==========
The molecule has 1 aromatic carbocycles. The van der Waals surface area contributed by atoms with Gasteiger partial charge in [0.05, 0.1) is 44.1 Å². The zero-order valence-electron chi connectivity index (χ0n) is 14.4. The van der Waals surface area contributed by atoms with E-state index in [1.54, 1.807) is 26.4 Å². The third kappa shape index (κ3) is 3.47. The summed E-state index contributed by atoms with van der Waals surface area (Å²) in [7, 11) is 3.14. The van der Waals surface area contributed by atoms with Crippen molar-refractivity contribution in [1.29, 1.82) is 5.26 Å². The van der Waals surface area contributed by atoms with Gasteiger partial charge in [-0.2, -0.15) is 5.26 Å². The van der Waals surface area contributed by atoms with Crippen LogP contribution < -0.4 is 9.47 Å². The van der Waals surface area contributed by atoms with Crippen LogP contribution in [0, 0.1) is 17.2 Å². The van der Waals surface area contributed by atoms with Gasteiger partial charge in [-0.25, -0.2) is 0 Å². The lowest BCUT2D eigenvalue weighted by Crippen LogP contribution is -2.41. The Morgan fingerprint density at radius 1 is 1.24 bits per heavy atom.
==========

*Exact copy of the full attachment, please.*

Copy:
The molecule has 1 aromatic carbocycles. The van der Waals surface area contributed by atoms with Gasteiger partial charge in [0.05, 0.1) is 44.1 Å². The zero-order valence-electron chi connectivity index (χ0n) is 14.4. The van der Waals surface area contributed by atoms with E-state index in [1.54, 1.807) is 26.4 Å². The third kappa shape index (κ3) is 3.47. The summed E-state index contributed by atoms with van der Waals surface area (Å²) in [7, 11) is 3.14. The van der Waals surface area contributed by atoms with Crippen molar-refractivity contribution in [1.29, 1.82) is 5.26 Å². The van der Waals surface area contributed by atoms with Gasteiger partial charge in [-0.2, -0.15) is 5.26 Å². The van der Waals surface area contributed by atoms with Crippen LogP contribution < -0.4 is 9.47 Å². The van der Waals surface area contributed by atoms with Crippen LogP contribution in [0, 0.1) is 17.2 Å². The van der Waals surface area contributed by atoms with Gasteiger partial charge in [-0.25, -0.2) is 0 Å². The lowest BCUT2D eigenvalue weighted by Crippen LogP contribution is -2.41. The Morgan fingerprint density at radius 1 is 1.24 bits per heavy atom.